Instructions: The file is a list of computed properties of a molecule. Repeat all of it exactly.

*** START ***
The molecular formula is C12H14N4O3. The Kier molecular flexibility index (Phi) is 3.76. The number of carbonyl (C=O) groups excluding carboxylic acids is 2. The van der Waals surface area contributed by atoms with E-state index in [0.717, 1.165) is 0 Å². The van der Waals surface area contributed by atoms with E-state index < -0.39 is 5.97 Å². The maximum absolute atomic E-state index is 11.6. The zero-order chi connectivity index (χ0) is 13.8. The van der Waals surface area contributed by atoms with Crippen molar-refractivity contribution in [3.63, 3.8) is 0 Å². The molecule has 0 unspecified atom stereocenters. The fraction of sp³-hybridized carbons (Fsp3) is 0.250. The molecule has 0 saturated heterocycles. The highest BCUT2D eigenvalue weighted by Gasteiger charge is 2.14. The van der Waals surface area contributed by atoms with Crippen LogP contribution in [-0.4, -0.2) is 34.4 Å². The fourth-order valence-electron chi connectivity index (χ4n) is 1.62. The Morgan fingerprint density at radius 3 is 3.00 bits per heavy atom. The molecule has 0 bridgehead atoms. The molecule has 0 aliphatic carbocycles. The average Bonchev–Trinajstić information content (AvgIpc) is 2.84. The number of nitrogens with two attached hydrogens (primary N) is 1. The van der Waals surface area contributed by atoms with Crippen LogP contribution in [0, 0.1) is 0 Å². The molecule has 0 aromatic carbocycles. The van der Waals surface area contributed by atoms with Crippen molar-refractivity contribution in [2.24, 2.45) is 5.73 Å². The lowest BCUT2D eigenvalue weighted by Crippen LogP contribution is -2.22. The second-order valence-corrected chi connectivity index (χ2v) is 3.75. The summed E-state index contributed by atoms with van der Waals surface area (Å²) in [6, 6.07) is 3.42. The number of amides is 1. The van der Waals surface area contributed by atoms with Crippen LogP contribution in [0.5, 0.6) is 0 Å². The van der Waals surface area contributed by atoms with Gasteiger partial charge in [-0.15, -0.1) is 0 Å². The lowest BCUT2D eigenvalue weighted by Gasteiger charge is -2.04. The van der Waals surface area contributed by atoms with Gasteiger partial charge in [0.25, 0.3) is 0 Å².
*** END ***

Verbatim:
The molecular formula is C12H14N4O3. The Kier molecular flexibility index (Phi) is 3.76. The number of carbonyl (C=O) groups excluding carboxylic acids is 2. The van der Waals surface area contributed by atoms with E-state index in [0.717, 1.165) is 0 Å². The van der Waals surface area contributed by atoms with E-state index < -0.39 is 5.97 Å². The maximum absolute atomic E-state index is 11.6. The zero-order chi connectivity index (χ0) is 13.8. The van der Waals surface area contributed by atoms with Crippen molar-refractivity contribution in [3.63, 3.8) is 0 Å². The molecule has 0 unspecified atom stereocenters. The fraction of sp³-hybridized carbons (Fsp3) is 0.250. The molecule has 0 saturated heterocycles. The highest BCUT2D eigenvalue weighted by Gasteiger charge is 2.14. The van der Waals surface area contributed by atoms with Crippen LogP contribution in [-0.4, -0.2) is 34.4 Å². The fourth-order valence-electron chi connectivity index (χ4n) is 1.62. The Morgan fingerprint density at radius 3 is 3.00 bits per heavy atom. The molecule has 0 bridgehead atoms. The molecule has 0 aliphatic carbocycles. The average Bonchev–Trinajstić information content (AvgIpc) is 2.84. The number of nitrogens with two attached hydrogens (primary N) is 1. The van der Waals surface area contributed by atoms with Crippen LogP contribution in [0, 0.1) is 0 Å². The molecule has 0 aromatic carbocycles. The van der Waals surface area contributed by atoms with Crippen molar-refractivity contribution in [2.24, 2.45) is 5.73 Å². The lowest BCUT2D eigenvalue weighted by Crippen LogP contribution is -2.22. The second-order valence-corrected chi connectivity index (χ2v) is 3.75. The summed E-state index contributed by atoms with van der Waals surface area (Å²) in [6, 6.07) is 3.42. The number of amides is 1. The van der Waals surface area contributed by atoms with Crippen LogP contribution in [0.5, 0.6) is 0 Å². The van der Waals surface area contributed by atoms with Gasteiger partial charge in [-0.15, -0.1) is 0 Å². The lowest BCUT2D eigenvalue weighted by Gasteiger charge is -2.04. The van der Waals surface area contributed by atoms with Gasteiger partial charge in [0.25, 0.3) is 0 Å².